Big Hero 6 (2014)
Dirs: Don Hall & Chris Williams
Academy Award Nomination: Animated Feature.
I’d usually be quite sceptical about a Marvel Comics property being ‘Disneyfied’, but this has been perfectly adapted to fit the house of mouse’s style and audience very well, possibly even better than a live-action adaptation might have.
Hiro (Ryan Potter) is a teenage genius but can’t quite channel his intelligence productively, so when tragedy takes his brother Tadashi, Hiro forms a connection with his late brother’s friends and his final project, an inflatable healthcare robot called Baymax (Scott Adsit, ’30 Rock’). Together they try to figure out the mystery surrounding Tadashi’s death, while Baymax is intent on helping make his ‘patient’ feel better.
Following Disney’s acquisition of Marvel, they looked through their newly purchased properties for little-known titles that might be good options for development separately from Marvel’s Cinematic universe and TV shows. This is one they found, and completely reworked, so some big changes have been made to the original story to make it suit a family movie, but they all feel like they work well while maintaining the overall integrity of the story and increasing the appeal for the target audience. The directors are well-skilled in producing Disney’s family animations, with Don Hall doing a ‘Winnie the Pooh’ film in 2011, and Chris Williams worked on ‘Frozen‘ and is in fact the voice of Oaken… “hoo hooo”!
The film is great fun right from the start with Hiro bot fighting, which establishes a lot of plot points for the whole story straight away. Then the film focuses on adding the emotional heart, his relationship with his big brother. With their parents dead, the two brothers are shown to be very close and share an interest and affinity with tech, but it’s their loving bond that’s quickly established in these scenes with the robotics being almost secondary. Losing his brother early in the film leads to the key themes of grief and revenge that fuel the rest of the storyline and are the motivation for everything else that follows.
Set in the city of San Fransokyo, it’s immediately wonderfully distinctive and original, beautifully blending American and Japanese styles in everything, especially architecture. The entire movie looks great, more than just wowing with the great location, the technology and science-fiction elements look really slick, mixing a nice bit of current and familiar tech with some futuristic concepts. Everything is really brilliantly rendered with fantastic light and shading that involved the animators using a number of different systems specifically for certain aspects of the film. One system was used for unique extra figures in crowd scenes, one for the greenery and another to do lighting in a new and more complex way, including Baymax’s superb translucence.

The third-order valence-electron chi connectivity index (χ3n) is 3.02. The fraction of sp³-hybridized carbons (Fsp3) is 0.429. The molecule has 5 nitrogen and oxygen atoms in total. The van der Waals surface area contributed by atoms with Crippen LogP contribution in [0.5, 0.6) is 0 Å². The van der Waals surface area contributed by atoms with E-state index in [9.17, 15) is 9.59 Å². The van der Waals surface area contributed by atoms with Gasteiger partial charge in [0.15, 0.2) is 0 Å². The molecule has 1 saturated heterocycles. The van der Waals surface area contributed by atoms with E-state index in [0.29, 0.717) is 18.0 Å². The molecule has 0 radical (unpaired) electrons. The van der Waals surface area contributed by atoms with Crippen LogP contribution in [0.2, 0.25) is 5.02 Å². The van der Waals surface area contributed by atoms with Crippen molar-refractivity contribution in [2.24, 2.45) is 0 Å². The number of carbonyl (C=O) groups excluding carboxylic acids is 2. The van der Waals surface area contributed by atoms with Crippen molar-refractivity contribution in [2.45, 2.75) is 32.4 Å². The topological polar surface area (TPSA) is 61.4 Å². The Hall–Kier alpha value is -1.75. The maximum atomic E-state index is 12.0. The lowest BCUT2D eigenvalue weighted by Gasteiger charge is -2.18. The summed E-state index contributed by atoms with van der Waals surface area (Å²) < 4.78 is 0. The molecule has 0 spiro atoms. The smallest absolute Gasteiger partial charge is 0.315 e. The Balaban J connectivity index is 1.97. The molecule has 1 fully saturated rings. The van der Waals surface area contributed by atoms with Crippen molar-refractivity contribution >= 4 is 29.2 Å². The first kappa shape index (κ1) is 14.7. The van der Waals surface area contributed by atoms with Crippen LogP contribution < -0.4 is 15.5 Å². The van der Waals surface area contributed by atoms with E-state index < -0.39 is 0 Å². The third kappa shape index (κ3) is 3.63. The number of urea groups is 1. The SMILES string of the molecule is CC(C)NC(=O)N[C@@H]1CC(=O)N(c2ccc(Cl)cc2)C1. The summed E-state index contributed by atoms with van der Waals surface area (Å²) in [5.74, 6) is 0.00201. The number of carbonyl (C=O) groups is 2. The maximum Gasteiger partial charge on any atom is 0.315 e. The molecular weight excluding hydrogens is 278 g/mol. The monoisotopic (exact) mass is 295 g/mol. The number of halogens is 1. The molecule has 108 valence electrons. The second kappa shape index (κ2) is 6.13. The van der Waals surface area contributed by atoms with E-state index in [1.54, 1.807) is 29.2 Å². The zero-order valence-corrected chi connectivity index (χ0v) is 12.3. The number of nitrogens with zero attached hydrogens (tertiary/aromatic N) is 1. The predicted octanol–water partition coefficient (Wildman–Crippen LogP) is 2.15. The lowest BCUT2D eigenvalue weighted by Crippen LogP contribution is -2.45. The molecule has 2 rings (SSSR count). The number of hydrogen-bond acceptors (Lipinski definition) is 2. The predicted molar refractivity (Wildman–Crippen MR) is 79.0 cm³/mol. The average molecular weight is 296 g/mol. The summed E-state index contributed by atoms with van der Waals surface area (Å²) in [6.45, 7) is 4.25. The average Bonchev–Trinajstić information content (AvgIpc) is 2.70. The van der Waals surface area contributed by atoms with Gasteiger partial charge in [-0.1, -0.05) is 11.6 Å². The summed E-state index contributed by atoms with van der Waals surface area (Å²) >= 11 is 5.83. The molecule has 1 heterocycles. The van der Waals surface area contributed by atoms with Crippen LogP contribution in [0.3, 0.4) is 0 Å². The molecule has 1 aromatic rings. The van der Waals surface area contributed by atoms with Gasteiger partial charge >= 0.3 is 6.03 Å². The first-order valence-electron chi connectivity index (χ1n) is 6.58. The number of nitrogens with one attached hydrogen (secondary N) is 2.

In the key duo, Baymax takes the ‘straight-guy’ role, taking things very literally and learning little bits as he goes. This sort of character is often used in double acts, and here he’s brilliantly used to humorous effect, especially when combined with the physical humour of his being slow and slightly clumsy, squeezing through gaps and deflating at times. Motivationally, he maintains a constant purpose, that of his programmed function to help and heal, so no matter how heroic Hiro tries to make him he remains really endearing, especially when their escapades take him into scenarios he wasn’t programmed for, resulting in his being woozy when his battery is low, or creating the most amazing fist bump that I now plan to adopt as my own.
Baymax, and Tadashi’s friends are the closest thing Hiro has left to his brother, and their support is exemplary. They are a great ensemble with distinctive personalities outlined, though maybe not as fully developed as the main characters. My personal favourite is Fred, such a great character who I can really relate to as he loves comics and the whole comic culture, he’s also really funny and changed quite a bit from the original comic, though there are hints that there’s much more to him than we at first realise.
It was a really smart move for Disney to make this into a family movie, the style and story work perfectly together and will appeal hugely to the family audience. Also with a running time of well under 2 hours it’s not overlong and so doesn’t suffer from big periods of tedium but rather it moves along at an engaging pace and leaves you wanting more. The voice cast contains a few more recognisable names than is often seen with Disney, but it still doesn’t need to rely on star-power of any of them, though as a matter of interest, Ryan Potter is a fascinatingly perfect choice for the film as he’s of both Japanese and American descent and is bi-lingual.
I wouldn’t be at all surprised if this leads to a sequel in a few years (once ‘The Incredibles 2’ has finally been released), especially as a superb cameo in the post-credits scene strongly hints at a wider and expanding world where these heroes could have an ongoing role to play. There are many aspects to the original comic that were stripped out, but as the audience and characters mature, some of those elements could be reintroduced to keep the story interesting and I’m confident it really would be!